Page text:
Outside medical, education has seen prices skyrocket more than any other category of spending. According to the College Board, tuition and fees for the 2015-16 school year for state residents of public colleges is $9,410. Out-of-state and private colleges are significantly higher. Add room and board and the cost for the school year is $19,548. Now toss in the cost of textbooks and living expenses and the cost of a college education is a major investment.

There are ways to decrease the cost of an education. Starting at a two-year college and living at home or renting your own apartment versus living on campus can lower the total cost. The one nonnegotiable item is the tuition fee. Scholarships and grants can reduce or even eliminate the cost of higher education except for the time investment.Continue reading

Small Business

Mister Indispensable: Everybody’s Go-to Guy

img_20161009_152000I am writing this as the tax extension deadline is a week away. Tax returns I delegated to my team are starting to boomerang back to my desk. Some issues are beyond the comprehension of everyone but me. This confuses me. How can I be so much smarter than everyone else? What makes me so special?

The first issue perplexing me is the Indispensable Man theory. It goes like this: I want to earn more money but I am unable to close the money accounts. As you can see it does not work. Avoiding the tough cases holds people back in their career. If the boss does the work you can’t claim credit for the project.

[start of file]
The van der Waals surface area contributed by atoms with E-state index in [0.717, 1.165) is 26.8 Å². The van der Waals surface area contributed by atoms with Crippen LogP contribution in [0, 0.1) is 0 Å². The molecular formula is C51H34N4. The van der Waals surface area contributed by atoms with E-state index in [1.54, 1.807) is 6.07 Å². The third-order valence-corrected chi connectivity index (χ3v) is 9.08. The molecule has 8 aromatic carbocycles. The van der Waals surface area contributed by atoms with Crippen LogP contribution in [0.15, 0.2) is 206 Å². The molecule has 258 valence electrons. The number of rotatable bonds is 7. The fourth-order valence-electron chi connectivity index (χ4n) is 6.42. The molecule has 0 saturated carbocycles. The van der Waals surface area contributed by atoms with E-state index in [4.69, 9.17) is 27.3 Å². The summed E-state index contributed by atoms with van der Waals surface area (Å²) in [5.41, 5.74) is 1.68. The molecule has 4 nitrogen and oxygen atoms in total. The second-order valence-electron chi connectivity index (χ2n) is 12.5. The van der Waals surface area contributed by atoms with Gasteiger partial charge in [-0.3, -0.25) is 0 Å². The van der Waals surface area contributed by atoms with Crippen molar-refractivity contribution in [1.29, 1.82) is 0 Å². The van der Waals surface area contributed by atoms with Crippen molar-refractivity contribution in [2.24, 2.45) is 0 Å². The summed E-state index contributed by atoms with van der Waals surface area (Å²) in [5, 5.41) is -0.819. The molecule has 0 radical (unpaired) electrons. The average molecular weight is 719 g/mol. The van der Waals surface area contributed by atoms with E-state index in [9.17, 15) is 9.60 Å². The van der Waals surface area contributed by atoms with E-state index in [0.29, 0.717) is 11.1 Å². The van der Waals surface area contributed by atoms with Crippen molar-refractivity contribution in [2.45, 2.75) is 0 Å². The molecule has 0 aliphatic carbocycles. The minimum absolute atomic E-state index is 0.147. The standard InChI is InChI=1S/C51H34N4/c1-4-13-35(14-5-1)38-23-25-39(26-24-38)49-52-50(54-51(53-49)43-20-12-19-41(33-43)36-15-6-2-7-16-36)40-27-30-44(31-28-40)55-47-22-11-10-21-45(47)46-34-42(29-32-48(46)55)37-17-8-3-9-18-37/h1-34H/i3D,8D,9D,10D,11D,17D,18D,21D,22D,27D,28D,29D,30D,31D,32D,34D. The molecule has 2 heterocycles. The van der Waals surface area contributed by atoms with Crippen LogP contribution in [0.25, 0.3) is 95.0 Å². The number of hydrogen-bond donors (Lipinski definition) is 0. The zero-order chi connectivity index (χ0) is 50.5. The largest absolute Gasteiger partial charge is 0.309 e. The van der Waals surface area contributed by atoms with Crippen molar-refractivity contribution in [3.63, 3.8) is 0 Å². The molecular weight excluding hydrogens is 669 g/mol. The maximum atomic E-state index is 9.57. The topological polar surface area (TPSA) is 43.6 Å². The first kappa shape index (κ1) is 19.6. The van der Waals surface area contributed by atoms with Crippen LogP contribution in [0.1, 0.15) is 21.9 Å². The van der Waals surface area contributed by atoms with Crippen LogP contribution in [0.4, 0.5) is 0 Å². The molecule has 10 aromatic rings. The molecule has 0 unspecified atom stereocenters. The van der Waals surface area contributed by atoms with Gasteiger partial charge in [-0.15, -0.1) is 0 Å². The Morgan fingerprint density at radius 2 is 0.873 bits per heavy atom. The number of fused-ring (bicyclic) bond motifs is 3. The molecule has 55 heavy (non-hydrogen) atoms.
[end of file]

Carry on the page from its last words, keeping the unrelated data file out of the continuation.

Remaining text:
The second issue is that the Indispensable Man is only an illusion. There is no tiny bag of pixie dust hanging at my side I can use to fix any problem showing up. Okay, maybe I do. It’s called an absolute confidence I can figure anything out and get it done. I am not asked to perform brain surgery (and if I was I could do it given enough time to research the subject and consult with other professionals); I am asked to perform a task in my field of study. All the resources available to me are available to all tax professionals. Nothing special in my bag of tricks.

The Illusion

Once I started writing this blog the emails started pouring in. As you might expect, a large number were from people wanting personalized help, something I don’t have time for. Another common refrain comes from other tax professionals. They either want to know how to grow their practice or they work for a firm and want to strike out on their own, but are afraid to make the leap, worried they have no one to turn to with the tough cases.Continue reading


Dealing with Groupies


Awesome people I admire. (Pete, Brandon, Paula, and Doug.)

Enrolled agents, CPAs, attorneys, and other professionals frequently are required to attend continuing education programs to keep their license. The same people show up year after year. Camaraderie grows as the group becomes closer. Familiarity breeds relationships. Our personal experiences and focus in our practice gives each member of our group unique skills. When certain situations arise we know where to turn.

I have belonged to several of these groups over my career. I am an enrolled agent (a licensed tax professional) and attended classes from even before I was licensed. This large group is familiar to me. I have worked with many tax professionals outside my firm in special situations. As odd as it sounds, I have represented a few accounting and law firms before the IRS. My comfort with litigation makes me someone professionals engage when things go really wrong.

For a while I belonged to a securities group. I had a short fetish with selling investments until I was disgusted by the dirty game played on clients by the industry. Along with a securities license I got a life insurance license which I still have, but never use. One day I will let it lapse.  Continue reading

Lifestyle, Small Business

The Acid of Arrogance